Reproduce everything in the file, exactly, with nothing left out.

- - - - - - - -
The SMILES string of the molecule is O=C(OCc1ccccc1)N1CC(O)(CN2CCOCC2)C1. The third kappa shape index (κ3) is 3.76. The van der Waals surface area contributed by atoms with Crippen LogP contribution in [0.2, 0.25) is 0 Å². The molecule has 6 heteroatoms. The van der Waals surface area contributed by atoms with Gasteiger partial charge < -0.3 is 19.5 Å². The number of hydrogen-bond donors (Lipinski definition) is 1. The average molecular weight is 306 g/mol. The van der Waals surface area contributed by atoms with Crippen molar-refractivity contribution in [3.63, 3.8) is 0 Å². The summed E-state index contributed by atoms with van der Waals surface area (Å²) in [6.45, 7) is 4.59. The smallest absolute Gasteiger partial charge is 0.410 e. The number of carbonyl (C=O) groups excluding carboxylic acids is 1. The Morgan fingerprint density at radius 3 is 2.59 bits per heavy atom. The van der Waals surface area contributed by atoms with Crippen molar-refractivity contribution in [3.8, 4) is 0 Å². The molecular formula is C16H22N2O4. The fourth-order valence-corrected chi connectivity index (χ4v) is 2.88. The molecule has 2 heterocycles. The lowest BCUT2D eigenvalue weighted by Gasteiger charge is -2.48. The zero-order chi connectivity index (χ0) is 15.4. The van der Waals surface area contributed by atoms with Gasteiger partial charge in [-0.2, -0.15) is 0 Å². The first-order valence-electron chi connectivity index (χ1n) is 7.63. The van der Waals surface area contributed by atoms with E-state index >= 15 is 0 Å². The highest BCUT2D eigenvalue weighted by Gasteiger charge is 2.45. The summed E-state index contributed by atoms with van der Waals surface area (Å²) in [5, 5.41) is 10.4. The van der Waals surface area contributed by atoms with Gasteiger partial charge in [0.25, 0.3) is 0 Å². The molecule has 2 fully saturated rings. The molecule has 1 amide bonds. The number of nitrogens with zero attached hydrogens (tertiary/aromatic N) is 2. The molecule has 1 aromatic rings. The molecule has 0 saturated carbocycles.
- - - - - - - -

The SMILES string of the molecule is O=C(OCc1ccccc1)N1CC(O)(CN2CCOCC2)C1. The third kappa shape index (κ3) is 3.76. The van der Waals surface area contributed by atoms with Crippen LogP contribution in [0.2, 0.25) is 0 Å². The molecule has 6 heteroatoms. The van der Waals surface area contributed by atoms with Gasteiger partial charge < -0.3 is 19.5 Å². The number of hydrogen-bond donors (Lipinski definition) is 1. The average molecular weight is 306 g/mol. The van der Waals surface area contributed by atoms with Crippen molar-refractivity contribution in [3.63, 3.8) is 0 Å². The summed E-state index contributed by atoms with van der Waals surface area (Å²) in [6.45, 7) is 4.59. The smallest absolute Gasteiger partial charge is 0.410 e. The number of carbonyl (C=O) groups excluding carboxylic acids is 1. The Morgan fingerprint density at radius 3 is 2.59 bits per heavy atom. The van der Waals surface area contributed by atoms with Crippen molar-refractivity contribution in [3.8, 4) is 0 Å². The molecular formula is C16H22N2O4. The fourth-order valence-corrected chi connectivity index (χ4v) is 2.88. The molecule has 2 heterocycles. The lowest BCUT2D eigenvalue weighted by Gasteiger charge is -2.48. The zero-order chi connectivity index (χ0) is 15.4. The van der Waals surface area contributed by atoms with Gasteiger partial charge in [-0.2, -0.15) is 0 Å². The first-order valence-electron chi connectivity index (χ1n) is 7.63. The van der Waals surface area contributed by atoms with E-state index >= 15 is 0 Å². The highest BCUT2D eigenvalue weighted by Gasteiger charge is 2.45. The summed E-state index contributed by atoms with van der Waals surface area (Å²) in [5, 5.41) is 10.4. The van der Waals surface area contributed by atoms with Gasteiger partial charge in [0.25, 0.3) is 0 Å². The molecule has 2 fully saturated rings. The molecule has 1 amide bonds. The number of nitrogens with zero attached hydrogens (tertiary/aromatic N) is 2. The molecule has 1 aromatic rings. The molecule has 0 saturated carbocycles.